New Case Study: Crystal Key Tags

Purposes:

2-D or 3-D crystal key tags with Red, green or blue internal led light complete with upscale nickel plated key ring, light up a dark entryway. The stock shape is rectangular, and the imprint can be etched in the crystal, on the crystal, or both. This gift comes in a deluxe packaging, so it’s perfect for gift-giving, trade shows, and business gifts.

Market: Education

Objective: Shine a light on a very serious issue, and provide an affordable, but practical promotional product to be part of a gift bag conference attendees were receiving.

Strategy: A conference was planned on a state college campus by the state’s Human Trafficking Task Force in an effort to “shine a light” on human trafficking.” The cost to attend the conference was $125. After the event, each attendee of the conference received a gift bag full of contact information, souvenirs, and marketing collateral.  The symbolic, but practical crystal key tag was selected for the promotional bag, because it went the theme of “shining a light” on a serious issue.

Results:  In the conference, one speaker used the promotional item to start a social media campaign. All of the attendees were asked to pose with the crystal key tag and post a selfie on the taskforce’s Facebook page. Approximately 749 people posted on a selfie with the light on, to bring this very serious issue into the light. The Facebook page gained 204 additional likes, and several people inquired on how and where to get the key tag to help “shine a light on human trafficking in Michigan.”
 

  • On/off switch to conserve replaceable battery
  • Stock rectangular shape, with a 2D or 3D imprint etched in the crystal, on the crystal, or both
  • Production time: 15 working days
  • red, green and blue LED light

 

Crystal Key Tags

Case Study: Challenge Coins

Purposes: The Die Cast Challenge Coin is detailed and created for a high perceived value. They are perfect for any type of recognition and carry more meaning and value than can be calculated.

Market: Military

Objective: To recognize a new level of achievement in the armed forces

Strategy: People who serve in the armed forces aren’t there for personal gain; they are often there to serve a bigger purpose than themselves. Honor and prestige is almost a form of currency to them. For decades, the challenge coin has been offered to show recognition for an accomplishment, and it’s no different in this case. The custom shape, edge, and finish allowed for a truly original coin.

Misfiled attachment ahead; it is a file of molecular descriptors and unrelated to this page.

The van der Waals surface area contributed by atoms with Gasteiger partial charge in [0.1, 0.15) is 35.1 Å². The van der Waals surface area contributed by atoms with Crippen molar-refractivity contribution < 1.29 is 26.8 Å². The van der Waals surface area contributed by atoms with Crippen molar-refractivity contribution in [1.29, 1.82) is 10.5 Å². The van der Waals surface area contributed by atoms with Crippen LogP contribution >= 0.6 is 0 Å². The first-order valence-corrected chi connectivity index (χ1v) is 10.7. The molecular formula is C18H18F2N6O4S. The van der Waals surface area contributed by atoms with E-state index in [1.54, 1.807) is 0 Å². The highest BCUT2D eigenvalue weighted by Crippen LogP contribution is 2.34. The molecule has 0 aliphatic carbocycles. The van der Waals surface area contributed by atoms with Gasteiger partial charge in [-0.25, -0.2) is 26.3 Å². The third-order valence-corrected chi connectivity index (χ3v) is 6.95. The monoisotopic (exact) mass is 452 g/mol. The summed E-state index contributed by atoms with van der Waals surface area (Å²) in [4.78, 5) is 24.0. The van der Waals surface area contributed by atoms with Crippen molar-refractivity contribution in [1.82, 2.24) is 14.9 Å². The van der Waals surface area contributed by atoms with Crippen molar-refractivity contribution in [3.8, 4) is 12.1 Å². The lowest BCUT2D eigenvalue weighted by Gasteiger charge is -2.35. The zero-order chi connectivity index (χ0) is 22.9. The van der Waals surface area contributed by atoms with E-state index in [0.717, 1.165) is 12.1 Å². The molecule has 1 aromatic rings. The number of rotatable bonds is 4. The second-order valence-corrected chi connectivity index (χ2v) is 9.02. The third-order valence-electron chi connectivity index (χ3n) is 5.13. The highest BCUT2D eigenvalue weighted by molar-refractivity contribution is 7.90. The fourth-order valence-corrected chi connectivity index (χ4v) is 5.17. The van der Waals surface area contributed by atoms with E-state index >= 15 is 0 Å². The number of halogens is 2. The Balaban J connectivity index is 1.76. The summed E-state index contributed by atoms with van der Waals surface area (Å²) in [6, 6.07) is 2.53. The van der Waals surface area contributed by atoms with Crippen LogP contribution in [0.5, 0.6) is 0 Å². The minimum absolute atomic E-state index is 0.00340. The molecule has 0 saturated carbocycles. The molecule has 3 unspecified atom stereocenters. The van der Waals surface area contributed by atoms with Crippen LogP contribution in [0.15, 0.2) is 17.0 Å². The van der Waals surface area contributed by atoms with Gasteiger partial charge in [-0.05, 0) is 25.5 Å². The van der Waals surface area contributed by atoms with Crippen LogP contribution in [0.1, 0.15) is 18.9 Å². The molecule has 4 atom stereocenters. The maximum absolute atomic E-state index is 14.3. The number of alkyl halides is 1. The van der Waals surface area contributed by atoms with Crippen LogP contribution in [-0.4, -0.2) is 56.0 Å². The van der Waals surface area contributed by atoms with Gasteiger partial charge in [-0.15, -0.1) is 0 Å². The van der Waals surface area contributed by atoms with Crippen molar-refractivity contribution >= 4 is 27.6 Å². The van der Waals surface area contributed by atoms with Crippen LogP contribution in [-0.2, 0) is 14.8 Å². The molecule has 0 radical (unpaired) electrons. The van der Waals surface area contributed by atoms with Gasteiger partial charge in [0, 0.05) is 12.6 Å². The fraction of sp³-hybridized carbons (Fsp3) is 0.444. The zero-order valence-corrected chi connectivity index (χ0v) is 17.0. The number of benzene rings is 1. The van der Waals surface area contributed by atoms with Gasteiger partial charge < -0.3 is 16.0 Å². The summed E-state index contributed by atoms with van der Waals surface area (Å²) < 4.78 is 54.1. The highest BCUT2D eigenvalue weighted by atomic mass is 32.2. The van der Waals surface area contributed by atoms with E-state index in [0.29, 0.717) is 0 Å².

Results: The challenge coins were beautiful and carried a high level of prestige. They were awarded after reaching a new level in accomplishment for a branch of the military. They were a perfect award for the occasion.

  • Pricing includes a custom shape with one or two-sided 2D imprint with no tooling charge for pierced or cutout areas
  • Choice of metal finishes: bright nickel, bright copper, black nickel, antique brass or antique copper
  • Other sizes and finishes available and quoted upon request
  • See Enhancements tab for more options, including custom edges, thickness, and textures
  • Individual poly bag standard, see Packaging tab for more options
  • Production time: 3-4 weeks – rush available
Challenge Coin

My Start in the Emblematic Jewelry Business by Steve Weinstein

When I was in High School, my family business was a small struggling woodworking factory. We made ornate cabinets and cornices in the style of Louis XIV and a line of inlaid serving trays. It was a difficult market with slow growth, large inventory and high marketing costs. One day a family friend and local Distributor came to the factory. He had a need for some award plaques that his Supplier could not meet and asked my father if we could make them. “If it’s made of wood we can make it” was my father’s proud reply.

The next day the Distributor returned to pick up his order. “These are beautiful! There’s nothing of this quality available in our industry. What do I owe you?” My dad, sensing an opportunity replied “I don’t know, I never made one before. What are they worth?”. He told us, and a few months later we were exhibiting at our first trade show in New York.”